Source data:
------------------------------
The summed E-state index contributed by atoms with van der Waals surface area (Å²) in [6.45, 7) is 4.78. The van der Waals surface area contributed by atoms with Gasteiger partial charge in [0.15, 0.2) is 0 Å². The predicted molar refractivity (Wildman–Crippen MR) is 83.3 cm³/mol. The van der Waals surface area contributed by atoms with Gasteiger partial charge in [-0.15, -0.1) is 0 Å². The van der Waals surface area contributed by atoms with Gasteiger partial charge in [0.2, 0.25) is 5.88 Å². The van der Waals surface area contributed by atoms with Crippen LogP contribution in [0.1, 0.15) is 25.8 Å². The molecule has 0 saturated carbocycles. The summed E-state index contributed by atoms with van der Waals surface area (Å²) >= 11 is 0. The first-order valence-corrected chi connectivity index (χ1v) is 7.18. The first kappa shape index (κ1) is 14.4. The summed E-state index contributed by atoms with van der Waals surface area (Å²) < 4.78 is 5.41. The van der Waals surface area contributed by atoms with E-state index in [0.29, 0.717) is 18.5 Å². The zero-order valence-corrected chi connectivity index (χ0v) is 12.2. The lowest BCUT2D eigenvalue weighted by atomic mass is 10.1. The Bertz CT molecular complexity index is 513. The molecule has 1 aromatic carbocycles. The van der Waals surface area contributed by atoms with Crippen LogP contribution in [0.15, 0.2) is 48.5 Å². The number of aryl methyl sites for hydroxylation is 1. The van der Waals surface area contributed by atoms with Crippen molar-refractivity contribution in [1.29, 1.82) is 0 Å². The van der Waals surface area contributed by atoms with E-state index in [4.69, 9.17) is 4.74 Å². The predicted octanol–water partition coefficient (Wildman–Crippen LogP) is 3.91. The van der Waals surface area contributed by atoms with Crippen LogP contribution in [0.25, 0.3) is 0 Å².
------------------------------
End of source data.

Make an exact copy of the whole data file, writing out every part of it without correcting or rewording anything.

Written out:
The summed E-state index contributed by atoms with van der Waals surface area (Å²) in [6.45, 7) is 4.78. The van der Waals surface area contributed by atoms with Gasteiger partial charge in [0.15, 0.2) is 0 Å². The predicted molar refractivity (Wildman–Crippen MR) is 83.3 cm³/mol. The van der Waals surface area contributed by atoms with Gasteiger partial charge in [-0.15, -0.1) is 0 Å². The van der Waals surface area contributed by atoms with Gasteiger partial charge in [0.2, 0.25) is 5.88 Å². The van der Waals surface area contributed by atoms with Crippen LogP contribution in [0.1, 0.15) is 25.8 Å². The molecule has 0 saturated carbocycles. The summed E-state index contributed by atoms with van der Waals surface area (Å²) >= 11 is 0. The first-order valence-corrected chi connectivity index (χ1v) is 7.18. The first kappa shape index (κ1) is 14.4. The summed E-state index contributed by atoms with van der Waals surface area (Å²) < 4.78 is 5.41. The van der Waals surface area contributed by atoms with E-state index in [0.29, 0.717) is 18.5 Å². The zero-order valence-corrected chi connectivity index (χ0v) is 12.2. The lowest BCUT2D eigenvalue weighted by atomic mass is 10.1. The Bertz CT molecular complexity index is 513. The molecule has 1 aromatic carbocycles. The van der Waals surface area contributed by atoms with Crippen LogP contribution in [0.15, 0.2) is 48.5 Å². The number of aryl methyl sites for hydroxylation is 1. The van der Waals surface area contributed by atoms with Crippen molar-refractivity contribution in [1.29, 1.82) is 0 Å². The van der Waals surface area contributed by atoms with E-state index in [4.69, 9.17) is 4.74 Å². The predicted octanol–water partition coefficient (Wildman–Crippen LogP) is 3.91. The van der Waals surface area contributed by atoms with Crippen LogP contribution in [0.25, 0.3) is 0 Å².